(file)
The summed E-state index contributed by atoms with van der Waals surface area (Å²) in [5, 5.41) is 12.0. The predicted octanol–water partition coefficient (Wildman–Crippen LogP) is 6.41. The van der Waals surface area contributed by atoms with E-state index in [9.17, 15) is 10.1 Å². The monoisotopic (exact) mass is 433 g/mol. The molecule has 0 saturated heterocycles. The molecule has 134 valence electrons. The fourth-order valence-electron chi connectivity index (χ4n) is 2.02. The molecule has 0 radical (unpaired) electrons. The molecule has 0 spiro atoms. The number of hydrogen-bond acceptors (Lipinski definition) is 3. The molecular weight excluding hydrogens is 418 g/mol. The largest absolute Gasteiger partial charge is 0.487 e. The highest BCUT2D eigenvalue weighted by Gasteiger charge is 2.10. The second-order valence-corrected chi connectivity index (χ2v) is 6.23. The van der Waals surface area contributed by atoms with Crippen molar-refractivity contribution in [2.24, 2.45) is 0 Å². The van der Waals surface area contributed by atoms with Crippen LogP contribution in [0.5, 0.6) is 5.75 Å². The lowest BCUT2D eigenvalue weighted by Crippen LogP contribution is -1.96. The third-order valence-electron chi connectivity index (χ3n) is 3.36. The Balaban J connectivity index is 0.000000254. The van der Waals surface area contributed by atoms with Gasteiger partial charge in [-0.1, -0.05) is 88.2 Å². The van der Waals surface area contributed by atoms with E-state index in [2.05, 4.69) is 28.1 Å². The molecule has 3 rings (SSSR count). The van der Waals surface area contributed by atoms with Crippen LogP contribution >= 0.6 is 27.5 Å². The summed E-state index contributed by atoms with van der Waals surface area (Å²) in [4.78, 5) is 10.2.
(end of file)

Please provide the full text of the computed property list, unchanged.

The summed E-state index contributed by atoms with van der Waals surface area (Å²) in [5, 5.41) is 12.0. The predicted octanol–water partition coefficient (Wildman–Crippen LogP) is 6.41. The van der Waals surface area contributed by atoms with E-state index in [9.17, 15) is 10.1 Å². The monoisotopic (exact) mass is 433 g/mol. The molecule has 0 saturated heterocycles. The molecule has 134 valence electrons. The fourth-order valence-electron chi connectivity index (χ4n) is 2.02. The molecule has 0 radical (unpaired) electrons. The molecule has 0 spiro atoms. The number of hydrogen-bond acceptors (Lipinski definition) is 3. The molecular weight excluding hydrogens is 418 g/mol. The largest absolute Gasteiger partial charge is 0.487 e. The highest BCUT2D eigenvalue weighted by Gasteiger charge is 2.10. The second-order valence-corrected chi connectivity index (χ2v) is 6.23. The van der Waals surface area contributed by atoms with Crippen molar-refractivity contribution in [2.24, 2.45) is 0 Å². The van der Waals surface area contributed by atoms with Crippen LogP contribution in [0.5, 0.6) is 5.75 Å². The lowest BCUT2D eigenvalue weighted by Crippen LogP contribution is -1.96. The third-order valence-electron chi connectivity index (χ3n) is 3.36. The Balaban J connectivity index is 0.000000254. The van der Waals surface area contributed by atoms with Gasteiger partial charge in [-0.1, -0.05) is 88.2 Å². The van der Waals surface area contributed by atoms with E-state index in [2.05, 4.69) is 28.1 Å². The molecule has 3 rings (SSSR count). The van der Waals surface area contributed by atoms with Crippen LogP contribution >= 0.6 is 27.5 Å². The summed E-state index contributed by atoms with van der Waals surface area (Å²) in [4.78, 5) is 10.2.